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panel over to my friend romrona ba bandura. abdul, please come up. thank you. [ applause ] thank you, daniel, for the invitation and arranging this timely and important discussion. ambassador olson, ambassador wayne, ladies and gentlemen, good morning. the afghan synergy announced by president of the united states on july 21st is an important milestone. we welcome the shift to a condition based strategy which means the determination of the presence and number of troops will depend on the ground realities in afghanistan. while we welcome this announcement, the goal in afghanistan is aggressively pursuing anti-corruption measures, peace and reconciliation efforts. we believe in the fact that military is not the only
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solution to the afghan problem. economic development, good government, reforms, tackling corruption, education of narcotics, peace and reconciliation and regional cooperation are vital steps toward achieving lasting stability. the government of afghanistan is committed to reforms and addressing these internal challenges. we just signed our commitment to implementing a compact with the united states which is aimed at prioritizing the existing commitment of the government of afghanistan. and measuring achievements against a set of benchmarks in a number of core areas. representatives of the two countries will meet regularly to ascertain whether the bench marks are established according to the established timelines. the compact will cover four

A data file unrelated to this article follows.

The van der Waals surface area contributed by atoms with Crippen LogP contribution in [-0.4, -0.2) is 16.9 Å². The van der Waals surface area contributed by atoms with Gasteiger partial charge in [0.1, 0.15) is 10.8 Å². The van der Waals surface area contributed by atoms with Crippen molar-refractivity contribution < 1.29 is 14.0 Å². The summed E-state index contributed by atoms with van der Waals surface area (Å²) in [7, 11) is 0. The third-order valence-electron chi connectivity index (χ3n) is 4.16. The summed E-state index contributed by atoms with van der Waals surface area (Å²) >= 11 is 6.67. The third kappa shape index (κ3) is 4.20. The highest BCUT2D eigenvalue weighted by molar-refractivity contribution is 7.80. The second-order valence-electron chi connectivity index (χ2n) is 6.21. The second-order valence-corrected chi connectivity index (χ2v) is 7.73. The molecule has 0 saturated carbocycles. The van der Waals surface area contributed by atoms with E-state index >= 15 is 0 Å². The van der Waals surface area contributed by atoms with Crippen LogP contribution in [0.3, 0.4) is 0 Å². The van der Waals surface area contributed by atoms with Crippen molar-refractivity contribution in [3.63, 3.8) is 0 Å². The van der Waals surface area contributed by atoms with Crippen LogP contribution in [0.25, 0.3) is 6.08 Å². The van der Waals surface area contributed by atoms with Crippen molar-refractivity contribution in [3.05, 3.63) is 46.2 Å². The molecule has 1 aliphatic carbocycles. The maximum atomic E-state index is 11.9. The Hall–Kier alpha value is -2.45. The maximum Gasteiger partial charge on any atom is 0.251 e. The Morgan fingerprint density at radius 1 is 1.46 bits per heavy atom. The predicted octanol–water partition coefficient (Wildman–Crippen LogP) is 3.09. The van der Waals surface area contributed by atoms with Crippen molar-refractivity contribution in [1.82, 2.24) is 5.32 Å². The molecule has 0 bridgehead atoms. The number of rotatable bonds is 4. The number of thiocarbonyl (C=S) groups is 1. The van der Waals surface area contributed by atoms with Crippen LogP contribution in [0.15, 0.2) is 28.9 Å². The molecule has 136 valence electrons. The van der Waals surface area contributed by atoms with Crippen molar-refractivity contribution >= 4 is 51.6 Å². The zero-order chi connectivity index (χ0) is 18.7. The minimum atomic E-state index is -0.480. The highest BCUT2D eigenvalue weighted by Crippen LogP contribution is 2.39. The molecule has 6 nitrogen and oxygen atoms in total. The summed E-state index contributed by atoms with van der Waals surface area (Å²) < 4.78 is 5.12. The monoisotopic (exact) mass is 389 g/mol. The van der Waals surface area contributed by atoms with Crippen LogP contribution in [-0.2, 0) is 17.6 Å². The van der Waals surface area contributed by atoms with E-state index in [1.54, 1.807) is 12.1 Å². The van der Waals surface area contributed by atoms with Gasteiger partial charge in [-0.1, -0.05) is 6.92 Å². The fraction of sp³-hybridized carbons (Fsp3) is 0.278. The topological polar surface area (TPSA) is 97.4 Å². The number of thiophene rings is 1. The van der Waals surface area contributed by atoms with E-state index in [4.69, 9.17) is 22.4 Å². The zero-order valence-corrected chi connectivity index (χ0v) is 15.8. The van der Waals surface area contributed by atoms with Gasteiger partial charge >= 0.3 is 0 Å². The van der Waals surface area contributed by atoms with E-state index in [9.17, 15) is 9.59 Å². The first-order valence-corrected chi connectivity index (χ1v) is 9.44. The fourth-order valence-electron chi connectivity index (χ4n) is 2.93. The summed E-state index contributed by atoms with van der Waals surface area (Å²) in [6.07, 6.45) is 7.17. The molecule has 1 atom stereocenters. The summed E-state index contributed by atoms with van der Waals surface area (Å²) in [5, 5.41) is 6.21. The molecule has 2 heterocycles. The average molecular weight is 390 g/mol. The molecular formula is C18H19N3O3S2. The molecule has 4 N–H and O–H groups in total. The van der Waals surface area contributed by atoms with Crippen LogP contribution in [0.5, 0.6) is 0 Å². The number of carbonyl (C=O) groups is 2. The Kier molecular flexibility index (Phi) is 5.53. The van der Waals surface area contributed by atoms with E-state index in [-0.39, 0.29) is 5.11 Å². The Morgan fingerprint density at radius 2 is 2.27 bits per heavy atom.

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critical areas including economy, security, good governments and peace and reconciliation. significant reforms in areas of business, climate, financial sector and primary sector are under way. we're also committed to providing the necessary hard infrastructure for trade and investment to take place including primarily power and transport and telecoms. afghanistan is pursuing a self-reliance agenda with absolute determination and is committed to improving government services and effectiveness, rule of law and control of corruption. in regards to peace and reconciliation, afghanistan is trying to promote bilateral, try -- tri-lateral and multi-lateral mechanisms for regional corruption. the process is an important platform in this direction. our national peace strategy calls for direct outreach in
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support of peace and reconciliation. we believe that with the proper support of the international community, we will have significant progress in these areas. i would like to end on the note that afghanistan is moving forward and the people of afghanistan are committed to owning their future. i just had to make it short because i was told that i have only four minutes. thank you very much. [ applause ] thank you very much. now we're going to -- i'm going to introduce the distinguished panel. it's a pleasure to be here. i'm romina bandura and i'm a senior fellow at csis. i'm joined by ambassador tony wayne. he's coordinating director for development and economic affairs for the u.s. embassy in kabul,